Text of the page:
Landmark Supreme Court Cases
Marbury v. Madison, 1803
This case established the Supreme Court’s power of judicial review over Congress, ultimately giving the Supreme Court the power to interpret the constitution. It helped define the boundaries between the executive and judicial branches of the government.
McCulloch v. Maryland, 1819
This case established the federal government’s implied powers over states. The state of Maryland began imposing a tax on all banknotes not charted by Maryland banks, but the Supreme court ruled this unconstitutional because it was an attempt to violate the powers of the federal government.
Brown v. Board of Education,1954
This case established that “separate but equal” had no place in the public education system, ending segregation in schools.
Gideon v. Wainwright, 1963
This case established the right of a criminal defendant to have an attorney even if they could not personally afford one.
Miranda v. Arizona, 1966
This case established the requirement that police must advise people in custody of their rights before questioning them, hence the creation of the Miranda Rights.
Loving v. Virginia, 1967
This case established laws that forbid interracial marriages as unconstitutional under the 14th Amendment.
Roe v. Wade, 1973
Ruled that the Constitution of the United States protects a pregnant woman’s liberty to choose to have an abortion without excessive government restriction.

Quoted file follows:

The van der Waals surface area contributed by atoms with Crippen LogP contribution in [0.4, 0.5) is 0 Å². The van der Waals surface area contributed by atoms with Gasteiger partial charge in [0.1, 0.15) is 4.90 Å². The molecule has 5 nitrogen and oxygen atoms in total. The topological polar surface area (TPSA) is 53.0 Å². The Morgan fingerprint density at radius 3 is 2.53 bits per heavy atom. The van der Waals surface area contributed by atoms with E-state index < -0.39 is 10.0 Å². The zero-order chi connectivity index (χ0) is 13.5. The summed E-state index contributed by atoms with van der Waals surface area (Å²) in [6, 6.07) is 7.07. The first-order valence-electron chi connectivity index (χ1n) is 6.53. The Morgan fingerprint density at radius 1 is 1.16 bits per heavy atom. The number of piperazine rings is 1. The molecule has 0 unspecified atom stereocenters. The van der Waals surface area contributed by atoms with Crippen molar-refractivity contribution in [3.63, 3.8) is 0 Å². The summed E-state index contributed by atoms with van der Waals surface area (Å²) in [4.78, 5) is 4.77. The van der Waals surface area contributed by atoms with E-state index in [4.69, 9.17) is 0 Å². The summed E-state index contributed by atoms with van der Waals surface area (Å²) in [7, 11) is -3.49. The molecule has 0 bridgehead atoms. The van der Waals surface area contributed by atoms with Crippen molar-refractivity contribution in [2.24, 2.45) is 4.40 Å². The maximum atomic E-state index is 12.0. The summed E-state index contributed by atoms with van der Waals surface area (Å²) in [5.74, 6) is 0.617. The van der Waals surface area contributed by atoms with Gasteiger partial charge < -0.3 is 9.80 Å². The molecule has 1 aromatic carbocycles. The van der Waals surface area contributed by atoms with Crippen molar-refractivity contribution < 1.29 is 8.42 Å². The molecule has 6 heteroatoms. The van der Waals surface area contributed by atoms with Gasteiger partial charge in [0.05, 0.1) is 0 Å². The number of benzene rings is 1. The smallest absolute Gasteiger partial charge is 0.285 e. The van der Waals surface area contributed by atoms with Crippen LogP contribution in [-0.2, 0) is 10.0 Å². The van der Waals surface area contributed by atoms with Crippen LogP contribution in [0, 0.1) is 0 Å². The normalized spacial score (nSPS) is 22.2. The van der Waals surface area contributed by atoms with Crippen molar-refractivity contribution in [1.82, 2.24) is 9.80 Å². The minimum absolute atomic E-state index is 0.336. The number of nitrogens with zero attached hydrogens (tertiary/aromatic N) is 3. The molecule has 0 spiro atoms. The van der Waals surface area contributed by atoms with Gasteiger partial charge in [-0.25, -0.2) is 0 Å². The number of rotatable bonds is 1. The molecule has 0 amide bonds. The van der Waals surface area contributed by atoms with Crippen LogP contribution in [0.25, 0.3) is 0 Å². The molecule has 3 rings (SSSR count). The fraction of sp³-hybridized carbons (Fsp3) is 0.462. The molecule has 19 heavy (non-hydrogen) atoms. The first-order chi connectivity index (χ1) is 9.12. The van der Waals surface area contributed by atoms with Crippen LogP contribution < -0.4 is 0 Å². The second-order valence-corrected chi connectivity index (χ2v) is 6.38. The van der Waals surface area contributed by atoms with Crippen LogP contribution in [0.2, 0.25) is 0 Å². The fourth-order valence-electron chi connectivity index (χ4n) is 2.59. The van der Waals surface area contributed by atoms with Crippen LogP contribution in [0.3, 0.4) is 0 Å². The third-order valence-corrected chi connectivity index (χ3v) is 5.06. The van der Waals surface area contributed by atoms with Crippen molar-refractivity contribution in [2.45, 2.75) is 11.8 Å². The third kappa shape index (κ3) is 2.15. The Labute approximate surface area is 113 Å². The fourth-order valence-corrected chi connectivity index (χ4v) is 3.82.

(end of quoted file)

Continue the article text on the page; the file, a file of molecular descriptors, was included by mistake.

United States v. Nixon, 1974
This case established that sitting Presidents could not use their executive powers to withhold evidence during a criminal investigation.
Obergefell v. Hodges, 2015
Ruled that state bans on same-sex marriage and on recognizing same-sex marriages duly performed in other jurisdictions are unconstitutional under the due process and equal protection clauses of the Fourteenth Amendment to the U.S. Constitution.
Chambers of Congress
The two chambers of Congress are the Senate and the House of Representatives. The major differences between the two chambers are listed below.
Expectations and Benefits of Citizenship
Being a citizen of the United States comes with certain legal obligations and expectations. A citizen is required to obey the law, serve as a juror if called, and pay taxes.
Citizens are also expected to be informed on issues and vote in elections, volunteer in their community, and serve in the military if they are interested. However, voter turnout tends to be low in young voters and high in older voters.
Being a good citizen also means following cultural expectations: picking up trash and not littering, being kind to neighbors and strangers, and performing other duties of a good citizen.
Sometimes citizens are expected to forgo their rights in order to maintain order for the common good. For example, citizens are guaranteed the right to assemble and protest, but performing said assembly in the middle of a U.S. highway is dangerous. Citizens may forfeit the right to assemble in order to maintain the common good and order.